Over the past year, the federal government has been making up for lost time on climate-related investment. The Infrastructure Investment and Jobs Act (enacted in November 2021) and the more recent Inflation Reduction Act (enacted this past August) provide hundreds of billions of dollars in federal funding to support a broad range of much-needed investments in renewable energy generation and storage, electric vehicles and charging infrastructure, energy efficiency upgrades, and other climate-related concerns.
These investments can play a vital role in the transition to carbon-zero, but they are far from easy for cities and metros to access and deploy. Stove-piped and siloed across dozens of federal agencies and programs, each has different requirements, reporting guidelines, and delivery mechanisms, including block grants, competitive grants, tax incentives, and low-cost finance programs.
For these investments to have maximum impact, they must be able to move smoothly from federal appropriation to local implementation—a task which the country is not yet fully prepared to undertake, particularly given our relative inexperience in organizing and financing wholesale climate initiatives. The task before cities and larger metropolitan areas, then, is multi-fold:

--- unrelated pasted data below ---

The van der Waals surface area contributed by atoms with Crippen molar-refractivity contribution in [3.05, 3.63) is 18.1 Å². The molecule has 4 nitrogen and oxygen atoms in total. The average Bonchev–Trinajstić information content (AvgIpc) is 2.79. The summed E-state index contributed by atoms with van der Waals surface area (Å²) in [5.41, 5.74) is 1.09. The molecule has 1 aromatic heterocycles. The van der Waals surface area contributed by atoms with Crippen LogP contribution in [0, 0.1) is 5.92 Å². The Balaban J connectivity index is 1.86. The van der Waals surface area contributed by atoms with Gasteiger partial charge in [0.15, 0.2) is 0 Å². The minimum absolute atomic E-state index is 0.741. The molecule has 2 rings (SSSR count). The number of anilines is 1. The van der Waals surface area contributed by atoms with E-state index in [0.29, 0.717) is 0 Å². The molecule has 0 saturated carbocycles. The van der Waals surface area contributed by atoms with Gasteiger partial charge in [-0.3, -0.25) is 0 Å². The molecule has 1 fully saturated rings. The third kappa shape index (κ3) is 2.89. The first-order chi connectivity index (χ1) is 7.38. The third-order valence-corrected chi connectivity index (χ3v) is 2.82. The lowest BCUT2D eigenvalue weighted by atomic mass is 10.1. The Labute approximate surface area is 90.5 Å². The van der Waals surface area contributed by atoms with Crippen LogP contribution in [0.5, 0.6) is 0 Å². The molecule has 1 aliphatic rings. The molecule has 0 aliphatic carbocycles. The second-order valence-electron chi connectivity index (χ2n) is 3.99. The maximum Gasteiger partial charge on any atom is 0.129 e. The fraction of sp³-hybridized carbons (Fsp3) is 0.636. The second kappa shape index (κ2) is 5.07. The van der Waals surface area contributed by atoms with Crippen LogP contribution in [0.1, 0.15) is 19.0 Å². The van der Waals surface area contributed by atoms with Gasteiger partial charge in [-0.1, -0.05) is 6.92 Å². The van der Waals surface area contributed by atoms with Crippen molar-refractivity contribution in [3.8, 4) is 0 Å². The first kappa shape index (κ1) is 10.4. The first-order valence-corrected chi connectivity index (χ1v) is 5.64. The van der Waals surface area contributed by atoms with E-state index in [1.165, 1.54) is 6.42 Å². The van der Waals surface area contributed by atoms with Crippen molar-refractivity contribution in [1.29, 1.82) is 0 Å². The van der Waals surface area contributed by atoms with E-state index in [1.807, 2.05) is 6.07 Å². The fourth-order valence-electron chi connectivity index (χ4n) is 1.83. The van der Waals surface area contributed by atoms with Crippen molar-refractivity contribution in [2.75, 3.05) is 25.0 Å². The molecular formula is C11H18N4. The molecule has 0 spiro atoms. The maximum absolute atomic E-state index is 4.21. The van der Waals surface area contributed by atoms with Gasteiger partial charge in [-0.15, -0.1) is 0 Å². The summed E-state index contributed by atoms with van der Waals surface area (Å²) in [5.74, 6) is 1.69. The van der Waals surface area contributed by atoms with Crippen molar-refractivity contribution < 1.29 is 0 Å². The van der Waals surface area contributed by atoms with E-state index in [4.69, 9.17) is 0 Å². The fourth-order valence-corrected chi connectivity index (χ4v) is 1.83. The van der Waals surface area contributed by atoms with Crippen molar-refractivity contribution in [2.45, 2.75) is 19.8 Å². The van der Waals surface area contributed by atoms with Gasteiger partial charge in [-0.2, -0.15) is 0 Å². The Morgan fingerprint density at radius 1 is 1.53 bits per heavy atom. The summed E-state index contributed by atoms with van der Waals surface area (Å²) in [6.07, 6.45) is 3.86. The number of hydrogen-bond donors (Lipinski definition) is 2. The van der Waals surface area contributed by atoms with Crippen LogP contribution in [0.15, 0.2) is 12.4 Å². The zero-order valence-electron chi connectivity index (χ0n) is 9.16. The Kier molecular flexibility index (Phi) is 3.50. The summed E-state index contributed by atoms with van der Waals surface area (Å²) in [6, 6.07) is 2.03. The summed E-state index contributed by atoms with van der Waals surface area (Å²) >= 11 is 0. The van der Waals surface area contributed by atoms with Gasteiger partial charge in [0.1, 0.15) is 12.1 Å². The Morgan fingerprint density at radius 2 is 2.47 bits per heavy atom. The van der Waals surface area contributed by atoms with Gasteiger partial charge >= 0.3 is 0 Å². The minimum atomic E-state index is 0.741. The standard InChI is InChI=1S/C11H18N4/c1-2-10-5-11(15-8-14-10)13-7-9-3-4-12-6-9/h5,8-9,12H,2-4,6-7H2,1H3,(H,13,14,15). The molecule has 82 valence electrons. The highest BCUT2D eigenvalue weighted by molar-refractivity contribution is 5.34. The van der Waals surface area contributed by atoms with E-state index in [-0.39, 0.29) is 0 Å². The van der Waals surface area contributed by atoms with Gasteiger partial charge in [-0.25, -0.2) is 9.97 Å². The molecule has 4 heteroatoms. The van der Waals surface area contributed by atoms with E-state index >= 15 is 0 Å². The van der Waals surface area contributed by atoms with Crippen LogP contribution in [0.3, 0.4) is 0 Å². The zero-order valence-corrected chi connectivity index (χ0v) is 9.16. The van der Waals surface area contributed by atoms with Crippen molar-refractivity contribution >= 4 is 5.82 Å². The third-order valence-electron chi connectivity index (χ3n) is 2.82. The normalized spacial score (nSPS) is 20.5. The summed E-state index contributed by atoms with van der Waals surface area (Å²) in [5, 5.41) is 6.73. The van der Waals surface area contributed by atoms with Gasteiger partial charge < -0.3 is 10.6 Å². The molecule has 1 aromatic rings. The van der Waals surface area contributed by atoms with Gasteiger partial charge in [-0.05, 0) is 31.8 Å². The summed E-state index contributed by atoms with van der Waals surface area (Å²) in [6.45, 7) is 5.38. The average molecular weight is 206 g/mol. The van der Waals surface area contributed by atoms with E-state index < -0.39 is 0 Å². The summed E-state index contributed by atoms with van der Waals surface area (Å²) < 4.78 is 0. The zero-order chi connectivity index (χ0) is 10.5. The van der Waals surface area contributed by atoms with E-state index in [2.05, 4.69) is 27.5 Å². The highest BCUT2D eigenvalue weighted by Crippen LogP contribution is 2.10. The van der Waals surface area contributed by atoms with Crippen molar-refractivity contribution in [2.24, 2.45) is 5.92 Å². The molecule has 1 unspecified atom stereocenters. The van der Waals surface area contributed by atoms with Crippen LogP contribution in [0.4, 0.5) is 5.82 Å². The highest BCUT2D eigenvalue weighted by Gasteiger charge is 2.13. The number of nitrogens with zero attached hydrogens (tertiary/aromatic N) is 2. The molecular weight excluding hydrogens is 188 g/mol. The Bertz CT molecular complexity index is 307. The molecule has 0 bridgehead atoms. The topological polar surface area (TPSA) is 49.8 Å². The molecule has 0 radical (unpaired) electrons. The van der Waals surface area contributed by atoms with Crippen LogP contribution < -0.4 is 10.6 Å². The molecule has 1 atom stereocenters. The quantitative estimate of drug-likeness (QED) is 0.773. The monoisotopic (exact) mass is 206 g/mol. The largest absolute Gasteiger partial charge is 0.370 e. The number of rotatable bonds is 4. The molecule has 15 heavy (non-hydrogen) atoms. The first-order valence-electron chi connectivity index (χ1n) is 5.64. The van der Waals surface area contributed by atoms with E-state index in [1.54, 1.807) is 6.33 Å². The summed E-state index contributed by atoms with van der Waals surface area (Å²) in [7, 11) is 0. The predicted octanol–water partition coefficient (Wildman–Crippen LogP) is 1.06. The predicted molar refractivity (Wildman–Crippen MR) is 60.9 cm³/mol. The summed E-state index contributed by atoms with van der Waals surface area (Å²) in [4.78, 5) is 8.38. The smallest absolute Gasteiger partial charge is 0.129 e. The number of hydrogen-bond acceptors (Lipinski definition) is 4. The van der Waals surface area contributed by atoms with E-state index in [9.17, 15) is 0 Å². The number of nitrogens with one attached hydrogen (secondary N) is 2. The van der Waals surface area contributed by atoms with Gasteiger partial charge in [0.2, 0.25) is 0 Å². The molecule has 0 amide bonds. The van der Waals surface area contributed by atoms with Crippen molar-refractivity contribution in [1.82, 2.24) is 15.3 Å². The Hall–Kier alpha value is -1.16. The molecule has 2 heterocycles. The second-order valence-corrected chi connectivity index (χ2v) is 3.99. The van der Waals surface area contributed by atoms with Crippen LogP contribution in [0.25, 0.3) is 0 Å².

- How do cities and metros align disparate investments for cumulative impact, maximizing outcomes such as job creation, business formation, and worker upskilling?
- How do cities and metros ensure that climate investments incorporate mechanisms to boost inclusive outcomes, such as supplier diversity, workforce diversity, and locational diversity?
- How do cities and metros help unlock the full power of tax incentives via educational campaigns for consumers (as with the Earned Income Tax Credit) and efforts to raise syndicated tax equity (as with the Low-Income Housing Tax Credit)?